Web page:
• Students will create an Annotated Bibliography to practice summarizing main ideas from literary criticism and evaluating a source’s effectiveness for research project.
  • Students will create an outline as the “blueprint” for their research paper. This is a sentence outline which will dictate how the paper is organized (but it does not include quotations from work or research).
  • The students will write a research paper centered on an American work (novel or play) of their choice. This 5-7 page paper will be supported with at least five outside sources and written in MLA format.

Skills:

  • Perform research focused on a theme or character development in a novel.
  • Annotate a novel following a theme or character development.
  • Analyze secondary sources and incorporate these thoughts and ideas into the paper.
  • Determine when to summarize or paraphrase research instead of using a direct quote.

 

Library teacher’s objectives and goals

Essential Questions:

  • How do I locate relevant resources about my novel or author?
  • How can I show that my sources are quoted, summarized or paraphrased?
  • How can technology tools be used to help me sort and organize my research?

Process:

  • Students will be able to access quality print, electronic and web resources about literary criticism related to their novel and author.
  • Students will be able to evaluate these materials for usefulness and select resources that support their thesis statement.
  • Students will be able to cite the resources used in correct MLA format.
  • Students will use “digital notecards” (Google form/spreadsheet) to document sources, quotes, and summaries from print, electronic and web resources.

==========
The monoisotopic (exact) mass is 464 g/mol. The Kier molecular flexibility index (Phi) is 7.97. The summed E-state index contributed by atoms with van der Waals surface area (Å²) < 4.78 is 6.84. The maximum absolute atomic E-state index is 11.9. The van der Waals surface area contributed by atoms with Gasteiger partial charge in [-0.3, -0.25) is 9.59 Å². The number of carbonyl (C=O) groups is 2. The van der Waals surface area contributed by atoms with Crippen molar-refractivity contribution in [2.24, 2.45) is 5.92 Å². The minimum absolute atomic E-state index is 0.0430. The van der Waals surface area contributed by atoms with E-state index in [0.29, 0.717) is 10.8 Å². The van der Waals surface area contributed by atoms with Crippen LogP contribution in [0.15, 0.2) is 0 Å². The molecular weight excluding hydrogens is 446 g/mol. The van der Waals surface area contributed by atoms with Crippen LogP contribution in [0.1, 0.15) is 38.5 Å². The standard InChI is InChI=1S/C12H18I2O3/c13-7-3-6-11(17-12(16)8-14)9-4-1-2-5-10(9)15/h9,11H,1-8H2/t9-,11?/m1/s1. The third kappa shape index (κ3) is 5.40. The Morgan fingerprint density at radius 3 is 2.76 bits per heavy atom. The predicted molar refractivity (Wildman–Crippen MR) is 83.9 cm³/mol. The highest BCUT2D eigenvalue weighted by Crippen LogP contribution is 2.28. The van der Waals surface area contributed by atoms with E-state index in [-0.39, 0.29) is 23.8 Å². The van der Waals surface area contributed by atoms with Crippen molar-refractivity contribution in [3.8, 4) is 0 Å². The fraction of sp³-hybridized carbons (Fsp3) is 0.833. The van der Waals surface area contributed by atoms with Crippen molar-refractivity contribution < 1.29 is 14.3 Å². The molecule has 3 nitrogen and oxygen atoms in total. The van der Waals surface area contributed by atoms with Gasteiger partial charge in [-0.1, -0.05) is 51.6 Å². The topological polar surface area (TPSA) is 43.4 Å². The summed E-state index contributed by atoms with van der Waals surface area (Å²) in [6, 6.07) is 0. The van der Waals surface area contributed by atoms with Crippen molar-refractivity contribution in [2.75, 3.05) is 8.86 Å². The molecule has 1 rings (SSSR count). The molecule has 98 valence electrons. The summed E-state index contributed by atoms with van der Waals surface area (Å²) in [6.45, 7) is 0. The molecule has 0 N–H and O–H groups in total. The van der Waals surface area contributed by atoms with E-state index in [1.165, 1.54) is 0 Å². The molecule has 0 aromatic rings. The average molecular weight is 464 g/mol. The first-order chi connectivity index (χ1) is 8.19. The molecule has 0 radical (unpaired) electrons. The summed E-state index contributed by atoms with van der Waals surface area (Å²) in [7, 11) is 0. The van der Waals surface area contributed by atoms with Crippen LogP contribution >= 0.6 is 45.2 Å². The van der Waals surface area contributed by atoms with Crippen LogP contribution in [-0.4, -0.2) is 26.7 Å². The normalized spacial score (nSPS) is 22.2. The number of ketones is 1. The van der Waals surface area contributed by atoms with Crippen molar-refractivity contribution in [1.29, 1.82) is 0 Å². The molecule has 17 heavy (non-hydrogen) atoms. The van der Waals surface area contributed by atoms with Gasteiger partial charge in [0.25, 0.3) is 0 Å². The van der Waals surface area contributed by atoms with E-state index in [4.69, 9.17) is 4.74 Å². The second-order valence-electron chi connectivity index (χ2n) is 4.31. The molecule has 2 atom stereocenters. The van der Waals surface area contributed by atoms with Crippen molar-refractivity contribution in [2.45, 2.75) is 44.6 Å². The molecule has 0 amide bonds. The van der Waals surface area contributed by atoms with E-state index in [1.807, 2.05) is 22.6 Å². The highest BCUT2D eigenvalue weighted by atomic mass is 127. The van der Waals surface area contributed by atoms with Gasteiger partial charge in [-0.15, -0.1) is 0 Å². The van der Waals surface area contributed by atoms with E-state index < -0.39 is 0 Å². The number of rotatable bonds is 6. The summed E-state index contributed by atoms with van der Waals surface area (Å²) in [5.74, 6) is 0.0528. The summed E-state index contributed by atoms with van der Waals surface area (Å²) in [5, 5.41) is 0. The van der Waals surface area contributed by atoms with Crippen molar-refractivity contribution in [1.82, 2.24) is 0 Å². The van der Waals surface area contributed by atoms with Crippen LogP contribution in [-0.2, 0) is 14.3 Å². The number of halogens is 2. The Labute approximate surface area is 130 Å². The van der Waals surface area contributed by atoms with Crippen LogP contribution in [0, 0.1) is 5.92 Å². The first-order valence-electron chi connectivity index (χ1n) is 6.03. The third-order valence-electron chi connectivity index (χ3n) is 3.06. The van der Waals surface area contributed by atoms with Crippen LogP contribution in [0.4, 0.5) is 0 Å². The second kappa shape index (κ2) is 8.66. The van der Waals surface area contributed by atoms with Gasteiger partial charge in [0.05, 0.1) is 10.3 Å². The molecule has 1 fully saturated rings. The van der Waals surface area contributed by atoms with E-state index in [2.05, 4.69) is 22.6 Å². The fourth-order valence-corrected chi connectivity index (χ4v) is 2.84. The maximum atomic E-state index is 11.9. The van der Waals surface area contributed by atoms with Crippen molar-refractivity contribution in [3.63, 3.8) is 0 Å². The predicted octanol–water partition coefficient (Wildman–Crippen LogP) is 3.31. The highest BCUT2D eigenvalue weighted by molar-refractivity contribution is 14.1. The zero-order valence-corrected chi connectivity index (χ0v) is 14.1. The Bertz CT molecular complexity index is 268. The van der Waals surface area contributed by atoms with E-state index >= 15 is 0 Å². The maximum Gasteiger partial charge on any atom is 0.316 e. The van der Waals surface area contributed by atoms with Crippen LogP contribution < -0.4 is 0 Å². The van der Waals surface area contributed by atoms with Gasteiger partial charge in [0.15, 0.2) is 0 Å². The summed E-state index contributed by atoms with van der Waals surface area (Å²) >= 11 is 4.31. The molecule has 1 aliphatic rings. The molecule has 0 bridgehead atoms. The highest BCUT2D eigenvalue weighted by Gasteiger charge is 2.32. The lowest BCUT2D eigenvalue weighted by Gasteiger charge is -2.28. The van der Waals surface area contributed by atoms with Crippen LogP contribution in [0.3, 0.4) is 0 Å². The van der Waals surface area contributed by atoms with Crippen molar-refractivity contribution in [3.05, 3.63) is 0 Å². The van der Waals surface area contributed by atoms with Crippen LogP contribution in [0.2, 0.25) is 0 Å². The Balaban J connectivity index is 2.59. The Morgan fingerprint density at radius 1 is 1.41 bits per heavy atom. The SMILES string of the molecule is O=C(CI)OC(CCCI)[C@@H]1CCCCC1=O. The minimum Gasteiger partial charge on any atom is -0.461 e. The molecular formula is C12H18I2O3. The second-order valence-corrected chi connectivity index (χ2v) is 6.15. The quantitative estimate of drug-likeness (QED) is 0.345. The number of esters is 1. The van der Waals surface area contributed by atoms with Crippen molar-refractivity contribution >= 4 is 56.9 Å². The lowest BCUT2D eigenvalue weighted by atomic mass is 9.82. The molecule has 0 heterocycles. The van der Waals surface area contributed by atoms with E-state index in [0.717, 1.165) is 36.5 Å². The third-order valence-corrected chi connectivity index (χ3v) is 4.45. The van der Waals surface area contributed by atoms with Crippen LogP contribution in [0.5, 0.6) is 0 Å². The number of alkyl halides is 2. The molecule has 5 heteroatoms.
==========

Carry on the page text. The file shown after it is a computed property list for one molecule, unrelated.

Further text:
LMS/Teacher Unit Overview using Big 6 Model

 

BIG 6 MODEL Students / Classroom Teacher Librarian
JAN Students select an acclaimed American novel or play and begin reading Librarian assists students in locating novel or play
JAN Task Definition:
Reading
Annotating
Questions
Big Ideas
Student annotate novel looking for themes, POV, conflict, symbols, character growth/importance/function or complexityStudents write a summary of novel to check for understandingTeacher reviews the concept of literary criticism.  Students complete quotation search and commentary assignment.
FEB
wk1
Information Seeking Strategies:
Evaluate resources for  accuracy, validity, appropriateness for needs and importance.Location & Access:
Literary Criticism books
Reference Books
Database
Websites
Students come to library to locate resources Lesson #1: Librarian introduces search strategies for locating and evaluating print, electronic and web resources.
February – wk. 1 Use of Information:
Note taking
Citing sources
Students locate 3-5 sources and create an Annotated Bibliography in a Google document which is shared with classroom teacher.Students write the first draft of their thesis statement. Librarian teaches students how to access their Google Apps accounts, plus document and sharing basics
wk2 Quotes
Paraphrasing
Summary
Students come to Library computer lab to set up their forms and practice taking notes from their novel/play. Lesson #2: Librarian instructs students in how to access the Google templates to use a form for “digital notecards”.
wk3-4 Students use form to create 50 entries from their novel, literary criticism, reference and web sources. Librarian checks with students on progress and needs for additional sources
wk5 Synthesis:
Outline
Students organize their notes and create an outline of ideas to support their thesis statement.
wk6 First draft
Editing